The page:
climate in crisis

Dying Coral Reef in Australia Has Global Impacts

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As we continue our Earth Week and climate coverage, one topic that may seem a world away from the Bay Area but could impact most of us is all held in the coral reefs off the coast of Australia.

The Great Barrier Reef is home to 2,900 reefs and is the world’s largest zone.  However, the last 50 years ocean temperatures have warmed 5 to 8 degrees causing coral reef damage. There’s been a whopping 50% coral loss in the past three decades

Checkout the image below and you’ll see the comparison of healthy coral reef and then what happens when ocean temperatures warm. The white color you’ll see in the second picture is coral bleaching which happens as the coral starts weakening which could lead to death. This threatens many species with potential cascading impacts.

While this is obviously not good news off the coast of Australia why should the rest of us care globally and in the Bay Area? Well, the Great Barrier Reef is home to millions of species, reef provides beach erosion protection and millions depend on it for food & jobs. How could we be impacted globally and in the Bay Area by coral reef loss in the future? There’s the eye opening fact that coral reef is a “medicine cabinet” to the world. It’s where new medicines are researched for cancer, viruses, heart disease, arthritis and even bacterial infections.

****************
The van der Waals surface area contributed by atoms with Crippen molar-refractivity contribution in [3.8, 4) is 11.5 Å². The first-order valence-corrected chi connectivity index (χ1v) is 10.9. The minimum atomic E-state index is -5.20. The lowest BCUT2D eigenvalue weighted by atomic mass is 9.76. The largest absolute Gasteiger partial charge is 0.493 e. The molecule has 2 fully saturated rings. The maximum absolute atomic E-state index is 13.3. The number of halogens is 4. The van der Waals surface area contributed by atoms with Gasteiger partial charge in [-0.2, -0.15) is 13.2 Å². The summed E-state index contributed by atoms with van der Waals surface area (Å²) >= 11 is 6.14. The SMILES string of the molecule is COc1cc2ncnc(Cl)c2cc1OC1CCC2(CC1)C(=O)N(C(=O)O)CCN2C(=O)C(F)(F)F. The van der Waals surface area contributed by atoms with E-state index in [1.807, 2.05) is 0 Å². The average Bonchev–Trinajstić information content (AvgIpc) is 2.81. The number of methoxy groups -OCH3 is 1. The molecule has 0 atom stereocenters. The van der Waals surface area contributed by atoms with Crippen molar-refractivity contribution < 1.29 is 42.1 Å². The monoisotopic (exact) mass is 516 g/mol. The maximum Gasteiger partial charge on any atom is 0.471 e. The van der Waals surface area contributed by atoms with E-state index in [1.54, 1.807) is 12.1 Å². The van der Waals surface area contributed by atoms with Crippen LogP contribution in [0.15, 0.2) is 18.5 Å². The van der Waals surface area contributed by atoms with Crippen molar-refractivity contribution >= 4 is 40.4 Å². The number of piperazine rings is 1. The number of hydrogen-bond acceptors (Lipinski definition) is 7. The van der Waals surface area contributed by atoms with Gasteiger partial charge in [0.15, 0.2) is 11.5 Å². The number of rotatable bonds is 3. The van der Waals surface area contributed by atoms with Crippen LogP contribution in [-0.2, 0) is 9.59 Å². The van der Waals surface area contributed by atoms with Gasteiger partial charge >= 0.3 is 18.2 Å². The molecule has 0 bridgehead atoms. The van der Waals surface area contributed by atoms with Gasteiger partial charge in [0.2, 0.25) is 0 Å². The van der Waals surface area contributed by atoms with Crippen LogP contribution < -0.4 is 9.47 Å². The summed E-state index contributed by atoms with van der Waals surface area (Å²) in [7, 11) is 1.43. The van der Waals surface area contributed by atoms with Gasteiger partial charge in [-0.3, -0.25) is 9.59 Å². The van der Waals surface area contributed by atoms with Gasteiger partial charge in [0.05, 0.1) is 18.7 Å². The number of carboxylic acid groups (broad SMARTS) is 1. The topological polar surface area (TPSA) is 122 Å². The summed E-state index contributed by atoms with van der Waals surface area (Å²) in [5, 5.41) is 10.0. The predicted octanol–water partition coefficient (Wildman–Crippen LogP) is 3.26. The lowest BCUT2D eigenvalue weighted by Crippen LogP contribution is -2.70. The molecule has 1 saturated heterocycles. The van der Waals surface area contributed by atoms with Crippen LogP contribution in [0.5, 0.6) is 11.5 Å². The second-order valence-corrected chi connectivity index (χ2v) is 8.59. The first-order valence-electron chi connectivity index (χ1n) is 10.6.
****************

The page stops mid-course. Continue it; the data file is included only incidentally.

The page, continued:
So, keeping the coral healthy could also keep us healthy in the future.

The good news, new research shows we can all make a difference and avoid these consequences from getting worse with substantial cuts in emissions and greenhouse gases. This is something we can all participate in by lowering our carbon footprint. You can find out more about our changing climate and all of our stories in this link.

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